Only at the last agonizing moment does the ball get thrown, and then it hangs in the air forever. Finally, it comes down, right into the outstretched hands of a leaping sprinter, who is exactly where he needed to be.

It’s a vast, complex thing. So much needs to happen, and in such a precise way, and with perfect timing, one thing after another after another.

Only with the benefit of slow motion replay can most people discern what’s happening. And when you see it in retrospect, you can see the beauty and grandeur of it all.

The beauty of the LORD God fulfilling prayer is a billion times greater!

God will fulfill the things he reveals to us. He will fulfill his promises to us. Our faith in him and in his promises is not in vain. His answers are arriving immanently. The timing is “soon.”

In the fullness of time, the Supreme God of all graciousness will fully restore us. Read more »


VERSE 4. Behold, his soul is puffed up. It is not upright in him, but the righteous will live by his faith.

the righteous will live by his faith. This is the heart of the message of Habakkuk. The one who is confident in faith will live a rich life.

Habakkuk 2:4. Behold, his soul is puffed up. It is not upright in him, but the righteous will live by his faith.

Romans 1:17. For in it is revealed God’s righteousness from faith to faith. As it is written, “But the righteous shall live by faith.”

2 Corinthians 5:7. for we walk by faith, not by sight.


VERSE 5. Yes, moreover, wine is treacherous: an arrogant man who doesn’t stay at home, who enlarges his desire as Sheol; he is like death and can’t be satisfied, but gathers to himself all nations and heaps to himself all peoples.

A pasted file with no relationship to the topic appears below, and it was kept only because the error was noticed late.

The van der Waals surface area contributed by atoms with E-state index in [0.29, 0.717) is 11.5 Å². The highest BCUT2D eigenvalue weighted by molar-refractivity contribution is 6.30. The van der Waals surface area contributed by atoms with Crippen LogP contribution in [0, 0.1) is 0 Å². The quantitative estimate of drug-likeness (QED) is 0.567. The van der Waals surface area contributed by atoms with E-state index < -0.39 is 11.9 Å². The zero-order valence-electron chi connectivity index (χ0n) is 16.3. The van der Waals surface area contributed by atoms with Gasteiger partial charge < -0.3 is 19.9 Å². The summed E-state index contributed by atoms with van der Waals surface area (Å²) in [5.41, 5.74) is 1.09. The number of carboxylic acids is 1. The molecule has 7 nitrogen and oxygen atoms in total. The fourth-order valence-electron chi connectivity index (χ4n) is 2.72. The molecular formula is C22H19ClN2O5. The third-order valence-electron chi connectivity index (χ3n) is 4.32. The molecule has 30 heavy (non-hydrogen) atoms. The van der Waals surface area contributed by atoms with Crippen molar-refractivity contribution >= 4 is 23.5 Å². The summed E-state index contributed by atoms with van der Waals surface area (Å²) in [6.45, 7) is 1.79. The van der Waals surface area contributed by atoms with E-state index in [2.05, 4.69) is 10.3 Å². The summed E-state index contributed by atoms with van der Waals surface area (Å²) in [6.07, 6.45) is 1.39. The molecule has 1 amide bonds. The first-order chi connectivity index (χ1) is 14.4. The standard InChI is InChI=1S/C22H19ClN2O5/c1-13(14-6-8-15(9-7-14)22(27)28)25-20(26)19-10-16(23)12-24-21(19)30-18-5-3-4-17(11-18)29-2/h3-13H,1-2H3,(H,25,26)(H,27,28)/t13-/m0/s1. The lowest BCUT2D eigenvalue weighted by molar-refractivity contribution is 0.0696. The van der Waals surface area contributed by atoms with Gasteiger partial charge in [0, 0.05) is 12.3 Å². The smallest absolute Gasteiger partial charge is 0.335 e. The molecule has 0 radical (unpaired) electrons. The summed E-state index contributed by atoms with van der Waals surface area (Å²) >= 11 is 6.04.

Sheol. It was considered the place of the dead.




VERSE 6. Won’t all these take up a parable against him, and a taunting proverb against him, and say, ‘Woe to him who increases that which is not his, and who enriches himself by extortion! How long?’

Woe. That word is an interjection of distress. It is said in the face of disaster, or in view of coming judgment.

This first woe compares the Babylonian Empire to an unscrupulous pawnbroker who lends money on extortionate terms.


VERSE 7. Won’t your debtors rise up suddenly, and wake up those who make you tremble, and you will be their victim?

Won’t your debtors rise up suddenly. The victimized nations will suddenly rise up in revolt.


VERSE 8. Because you have plundered many nations, all the remnant of the peoples will plunder you because of men’s blood, and for the violence done to the land, to the city and to all who dwell in it.


VERSE 9. Woe to him who gets an evil gain for his house, that he may set his nest on high, that he may be delivered from the hand of evil!

Woe. That word is an interjection of distress. It is said in the face of disaster, or in view of coming judgment.

This second woe is for the self-aggrandizement of the Babylonian Empire.


VERSE 10. You have devised shame to your house by cutting off many peoples, and have sinned against your soul.


VERSE 11. For the stone will cry out of the wall, and the beam out of the woodwork will answer it.


VERSE 12. Woe to him who builds a town with blood, and establishes a city by iniquity!